An IT disaster recovery plan is the process of planning in the event of a major IT disruption. It is a continuity plan to ensure that businesses get back on track quickly after a major technical disruption or failure.
The likelihood of a major IT disruption is fairly low, however, the consequences of a technical failure can be dire. Although it can be a sizable investment, it’s sometimes best to have a disaster recovery plan in place just in case, especially for larger businesses. Without a disaster recovery plan, businesses risk:
- An extended inability to perform operational tasks
- An inability to communicate with clients/customers,
- Crucial systems being down to customers preventing conversions
- An inability to recover lost files
- Financial loss
- Damage to reputation
Each IT disaster recovery plan will vary depending on the size and needs of the business and budget. However, all DRPs should include the following steps to ensure a practical, effective process:
- Identification of critical IT systems, networks, and hardware
- Prioritisation of RTO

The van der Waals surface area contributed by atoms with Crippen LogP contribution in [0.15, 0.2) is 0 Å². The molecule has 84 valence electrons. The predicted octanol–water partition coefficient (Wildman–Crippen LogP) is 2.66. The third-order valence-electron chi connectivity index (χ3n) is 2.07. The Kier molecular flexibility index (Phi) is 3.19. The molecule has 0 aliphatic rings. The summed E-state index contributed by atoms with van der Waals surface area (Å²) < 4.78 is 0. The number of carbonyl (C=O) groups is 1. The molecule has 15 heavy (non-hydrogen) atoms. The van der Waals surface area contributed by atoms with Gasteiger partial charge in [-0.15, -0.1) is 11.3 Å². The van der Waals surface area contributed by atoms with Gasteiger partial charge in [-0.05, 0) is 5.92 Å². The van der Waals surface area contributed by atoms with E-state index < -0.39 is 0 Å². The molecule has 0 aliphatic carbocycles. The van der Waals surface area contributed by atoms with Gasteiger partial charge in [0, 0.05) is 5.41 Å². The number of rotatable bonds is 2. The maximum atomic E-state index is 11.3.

- Outlining the steps needed to restart
- Reconfiguration and recovery
There are three major types of IT disaster recovery; Cold Sites, Warm Sites, and Hot Sites. Understanding the differences between these types, and where your business stands, can help you to work with disaster recovery experts to plan an effective DRP.
- Cold Sites
A Cold Site is the most simplistic type of IT disaster recovery type. This contains elements of networking capability, power, and cooling. It does not contain elements such as hardware, servers, or storage.
- Warm Sites
Warm Sites contain all of the elements of Cold Sites, plus some hardware elements such as storage, servers, and switches.
- Hot Sites
A Hot Site is a fully functional backup in the event of a disaster. An identical facility is set up at a remote location, fully equipped with all of the relevant hardware, data, security, and software ready to go in the event of a disaster. A Hot Site DRP is particularly useful in the financial, healthcare, banking, and legal sectors, but can be very costly.
A backup relates only to the process of creating multiple copies of data in the event of losing data. This may be a result of accidental deletion, database corruption, or software issues.
Disaster recovery, on the other hand, is the process of creating a plan for quickly reestablishing access to hardware, software, networks, data, and other IT resources in the event of technical failure.